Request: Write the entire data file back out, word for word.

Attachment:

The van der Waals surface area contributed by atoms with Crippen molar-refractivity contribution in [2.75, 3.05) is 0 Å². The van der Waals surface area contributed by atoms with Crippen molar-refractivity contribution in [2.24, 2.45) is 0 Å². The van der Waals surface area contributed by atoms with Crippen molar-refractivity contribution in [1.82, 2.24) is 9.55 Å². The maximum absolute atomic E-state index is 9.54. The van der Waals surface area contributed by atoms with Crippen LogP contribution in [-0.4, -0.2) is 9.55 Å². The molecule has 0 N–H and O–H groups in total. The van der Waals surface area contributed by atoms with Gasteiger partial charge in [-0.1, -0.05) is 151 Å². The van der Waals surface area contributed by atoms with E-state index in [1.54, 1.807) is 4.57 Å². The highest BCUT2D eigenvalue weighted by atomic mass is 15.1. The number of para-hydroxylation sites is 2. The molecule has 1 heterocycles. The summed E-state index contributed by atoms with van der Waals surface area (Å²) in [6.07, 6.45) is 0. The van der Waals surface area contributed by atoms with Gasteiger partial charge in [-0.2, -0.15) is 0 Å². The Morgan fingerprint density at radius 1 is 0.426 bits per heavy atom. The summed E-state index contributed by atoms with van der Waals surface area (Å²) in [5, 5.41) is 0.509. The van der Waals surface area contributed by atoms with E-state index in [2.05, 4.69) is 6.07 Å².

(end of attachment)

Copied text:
The van der Waals surface area contributed by atoms with Crippen molar-refractivity contribution in [2.75, 3.05) is 0 Å². The van der Waals surface area contributed by atoms with Crippen molar-refractivity contribution in [2.24, 2.45) is 0 Å². The van der Waals surface area contributed by atoms with Crippen molar-refractivity contribution in [1.82, 2.24) is 9.55 Å². The maximum absolute atomic E-state index is 9.54. The van der Waals surface area contributed by atoms with Crippen LogP contribution in [-0.4, -0.2) is 9.55 Å². The molecule has 0 N–H and O–H groups in total. The van der Waals surface area contributed by atoms with Gasteiger partial charge in [-0.1, -0.05) is 151 Å². The van der Waals surface area contributed by atoms with E-state index in [1.54, 1.807) is 4.57 Å². The highest BCUT2D eigenvalue weighted by atomic mass is 15.1. The number of para-hydroxylation sites is 2. The molecule has 1 heterocycles. The summed E-state index contributed by atoms with van der Waals surface area (Å²) in [6.07, 6.45) is 0. The van der Waals surface area contributed by atoms with Gasteiger partial charge in [-0.2, -0.15) is 0 Å². The Morgan fingerprint density at radius 1 is 0.426 bits per heavy atom. The summed E-state index contributed by atoms with van der Waals surface area (Å²) in [5, 5.41) is 0.509. The van der Waals surface area contributed by atoms with E-state index in [2.05, 4.69) is 6.07 Å².